The ECM was formed from denatured collagen with functionalized methacrylate groups which determine the elasticity of the material, known as gelatin methacrylate. Gelatin methacrylate in cell culture media is a liquid above 23 degrees Celcius, but below this temperature forms a gelated ink that becomes more and more elastic with decreasing temperatures. Collagen contains integrin binding motifs that make gelatin methacrylate a viable material to allow for cell migration through the synthetic ECM.[7]

Cell Seeding

The ECM solution was seeded with human neonatal dermal fibroblasts expressing green fluorescent protein. Fibroblasts were incorporated into a gelatin methacrylate cell culture meduim with DMEM and fetal bovine serum (FBS). Human umbilical vein endothelial cells (HUVECs) were incorporated into the hollowed out channels after the copolymer was vaccuumed out via syringe, and incubated on a rocker to promote adhesion to the gelatin channel walls.[6]


The 3D printing process follows the following steps. Each ink is supplied by a 30 micrometer nozzle.

  • Poly(dimehtyl siloxane) (PDMS) printed along the boundary of the tissue construct
  • Unseeded gelatin methacrylate (ECM) is applied to the base of the construct
  • Alternating layers of cell-laden gelatin methacrylate and pluronic F127 are dispensed on the ECM (at 22 degrees celcius, so that both are gelated)
  • The temperature is reduced to below 4 degrees celcius, and the liquified pluronic F127 is sucked out using a syringe, leaving channels (100-1000 micrometers in diameter)
  • a HUVEC medium is introduced and incubated, allowing the cells adhere to the channel walls [6]

Cell staining showed that the HUVECs formed a coherent layer dispersed along the gelatin channel walls and viability increased from 61% to 82% from day 0 to day 7. The viability of the fibroblasts increased from 70% to 81% from day 0 to day 7, which suggests that both cell types were able to successfully proliferate in the tissue construct.[6]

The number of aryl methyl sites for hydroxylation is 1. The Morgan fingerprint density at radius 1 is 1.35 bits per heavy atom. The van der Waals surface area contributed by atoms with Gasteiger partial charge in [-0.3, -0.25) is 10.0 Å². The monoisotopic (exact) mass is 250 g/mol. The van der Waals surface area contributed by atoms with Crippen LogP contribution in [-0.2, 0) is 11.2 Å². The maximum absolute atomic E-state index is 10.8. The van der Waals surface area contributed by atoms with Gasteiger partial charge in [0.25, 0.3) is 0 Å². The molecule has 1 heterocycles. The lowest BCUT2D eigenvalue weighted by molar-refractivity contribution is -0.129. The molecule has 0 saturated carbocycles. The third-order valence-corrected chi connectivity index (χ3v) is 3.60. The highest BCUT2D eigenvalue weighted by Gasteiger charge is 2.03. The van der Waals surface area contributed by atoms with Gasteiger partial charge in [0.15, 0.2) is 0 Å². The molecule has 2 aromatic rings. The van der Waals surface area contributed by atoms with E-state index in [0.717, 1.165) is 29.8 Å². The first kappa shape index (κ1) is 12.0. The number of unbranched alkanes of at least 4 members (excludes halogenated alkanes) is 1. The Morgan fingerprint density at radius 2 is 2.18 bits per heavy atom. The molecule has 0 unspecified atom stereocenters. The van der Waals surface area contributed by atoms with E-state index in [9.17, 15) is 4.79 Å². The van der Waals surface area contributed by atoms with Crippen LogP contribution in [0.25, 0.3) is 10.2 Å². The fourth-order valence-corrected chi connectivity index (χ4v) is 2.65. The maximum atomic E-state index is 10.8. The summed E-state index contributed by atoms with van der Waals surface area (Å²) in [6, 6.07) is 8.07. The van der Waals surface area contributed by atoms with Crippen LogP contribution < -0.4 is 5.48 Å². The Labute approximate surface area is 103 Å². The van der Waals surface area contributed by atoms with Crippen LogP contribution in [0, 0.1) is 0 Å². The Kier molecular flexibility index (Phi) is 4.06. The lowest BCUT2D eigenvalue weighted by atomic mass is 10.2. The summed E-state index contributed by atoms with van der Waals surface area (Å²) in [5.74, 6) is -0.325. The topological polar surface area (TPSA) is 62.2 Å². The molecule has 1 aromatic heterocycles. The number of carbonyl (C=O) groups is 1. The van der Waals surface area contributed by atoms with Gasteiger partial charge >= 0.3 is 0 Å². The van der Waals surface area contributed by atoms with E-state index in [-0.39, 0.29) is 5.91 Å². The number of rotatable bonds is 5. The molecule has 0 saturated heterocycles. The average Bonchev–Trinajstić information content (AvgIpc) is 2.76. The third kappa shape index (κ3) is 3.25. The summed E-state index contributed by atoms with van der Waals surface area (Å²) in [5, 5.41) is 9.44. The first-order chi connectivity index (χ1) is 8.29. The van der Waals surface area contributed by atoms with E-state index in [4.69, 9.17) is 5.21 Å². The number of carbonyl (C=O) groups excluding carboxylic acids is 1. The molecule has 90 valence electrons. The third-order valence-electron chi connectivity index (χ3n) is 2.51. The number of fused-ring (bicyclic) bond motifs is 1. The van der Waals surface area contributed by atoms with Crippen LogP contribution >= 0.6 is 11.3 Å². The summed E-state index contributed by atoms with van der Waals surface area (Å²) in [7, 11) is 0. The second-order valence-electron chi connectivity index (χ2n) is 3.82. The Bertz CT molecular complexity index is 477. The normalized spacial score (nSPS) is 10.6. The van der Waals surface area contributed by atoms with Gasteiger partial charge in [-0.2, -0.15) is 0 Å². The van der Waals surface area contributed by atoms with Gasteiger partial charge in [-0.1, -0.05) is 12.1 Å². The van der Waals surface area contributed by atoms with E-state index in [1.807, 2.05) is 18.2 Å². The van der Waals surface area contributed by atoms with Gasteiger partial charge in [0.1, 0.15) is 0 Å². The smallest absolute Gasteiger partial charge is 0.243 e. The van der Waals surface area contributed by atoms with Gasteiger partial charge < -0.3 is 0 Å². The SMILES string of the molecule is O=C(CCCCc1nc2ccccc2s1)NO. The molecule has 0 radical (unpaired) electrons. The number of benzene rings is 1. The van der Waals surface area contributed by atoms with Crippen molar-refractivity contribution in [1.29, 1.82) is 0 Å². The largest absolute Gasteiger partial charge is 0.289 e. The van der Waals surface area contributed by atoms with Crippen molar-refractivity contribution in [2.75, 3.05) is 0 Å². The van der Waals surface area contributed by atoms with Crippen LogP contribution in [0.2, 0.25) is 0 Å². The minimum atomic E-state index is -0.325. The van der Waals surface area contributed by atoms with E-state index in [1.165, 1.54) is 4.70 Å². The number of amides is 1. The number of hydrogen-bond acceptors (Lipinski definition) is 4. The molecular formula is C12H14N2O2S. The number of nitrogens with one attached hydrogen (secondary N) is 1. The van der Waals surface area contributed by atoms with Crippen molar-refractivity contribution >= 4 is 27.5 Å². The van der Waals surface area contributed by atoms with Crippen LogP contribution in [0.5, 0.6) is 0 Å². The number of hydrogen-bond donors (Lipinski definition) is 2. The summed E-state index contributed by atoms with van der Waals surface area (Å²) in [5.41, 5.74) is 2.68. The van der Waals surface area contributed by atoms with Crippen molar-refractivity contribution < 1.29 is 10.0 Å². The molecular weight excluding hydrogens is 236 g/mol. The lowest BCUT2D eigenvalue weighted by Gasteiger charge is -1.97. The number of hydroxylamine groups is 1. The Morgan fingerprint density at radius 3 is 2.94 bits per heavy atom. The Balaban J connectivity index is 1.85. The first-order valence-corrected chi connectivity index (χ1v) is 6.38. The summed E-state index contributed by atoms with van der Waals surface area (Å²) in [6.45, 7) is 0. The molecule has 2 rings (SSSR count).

Figure 1 Fluorescent Imaging of HUVECs (red) and HNDFs (green)[6]

Recent advancements in 3D printing

Instrumented Cardiac Microphysiological Devices via Multimaterial Three-Dimensional Printing

The Lind Group has utilized 3D printing to synthesize micro scale devices that mimick human tissue and provide constant readings of contractile stresses in engineered cardiac tissue. These devices are comprised of six inks derived from soft biocompatible materials that encapsulate a cantelever. The cantelever is displaced with the contractile stresses provided by the engineered cardiac tissue and sends electical messages with the associated pressure changes. This work aims to reduce the need for animal models for the study of tissue function.[8]

Three Dimensional Printing of Thick Vascularized Tissues

The Kolesky Group went on to test the vascularized 3D printed method in an updated chip construct. Human Mesenchymal stem cells (hMSCs) were added to monitor the support of differentiation by the synthetic ECM environment. Permeability testing was done to confirm the confluence of HUVECs on the channel walls. After 6 weeks, the HUVECs maintained their identity and formed lumen, which suggests a decrease in permeability compared with non-adherent gelatin walls. The chip constructs were then perfused with osteogenic differentiation factors: BMP-2, ascorbic acid, and glycerophosphate. Differentiation was confirmed by the staining of osteocalcin in the hMSCs.[9]


[1] Hansjorg Wyss Gives $125M to Create Institute (2008). Harvard Gazette.

[2] FAQ (2017). The Wyss Institute.

[3] Hansjorg Wyss, MBA 1965 (2007). Harvard Business School Alumni Stories.

[4] Hansjorg Wyss (2017). Forbes Profile.

[5] Donald E. Ingber, M.D., Ph.D. (2017). Wyss Institute.

[6] Kolesky, D.; Truby, R.; Gladman, A.; Busbee, T.; Homan, K.; Lewis, J.; 3D Bioprinting of Vascularized, Heterogeneous Cell-Laden Tissue Constructs (2014). Advanced Materials. 25, 3124-3130.

[7] Leavesley, D.; Schwartz, M.; Rosenfeld, M.; Cheresh, D.; Integrin B1- and B3-mediatied Endothelial Cell Migration Is Triggered Through Distinct Signaling Mechanisms (1993). The Journal of Cell Biology. 121. 163-170.

[8] Lind, J.; Busbee, T.; Valentine, A.; Pasqualini, F.; Yuan, H.; Yadid, M.; Park, S.; Kotikian, A.; Nesmith, A.; Campbell, P.; Vlassak, J.; Lewis, J.; Parker, K.; Instrumented Cardiac Microphysiological devices via multimaterial three dimensional printing (2016). Nature Materials. 16. 303-308.

[9] Kolesky, D.; Homan, K.; Skylar-Scott, M.; Lewis, J.; Three-Dimensional Bioprinting of Thick Vascularized Tissues (2016). PNAS. 113. 3179-3184.

[10] Chiang, M.; Fan, S.; Generation and Assembly of Cell-Laden Hydrogels on a Digital MicroFluidic Platform (2012). International Conference on Miniaturized Systems for Chemistry and Life Sciences. 16. 575-577.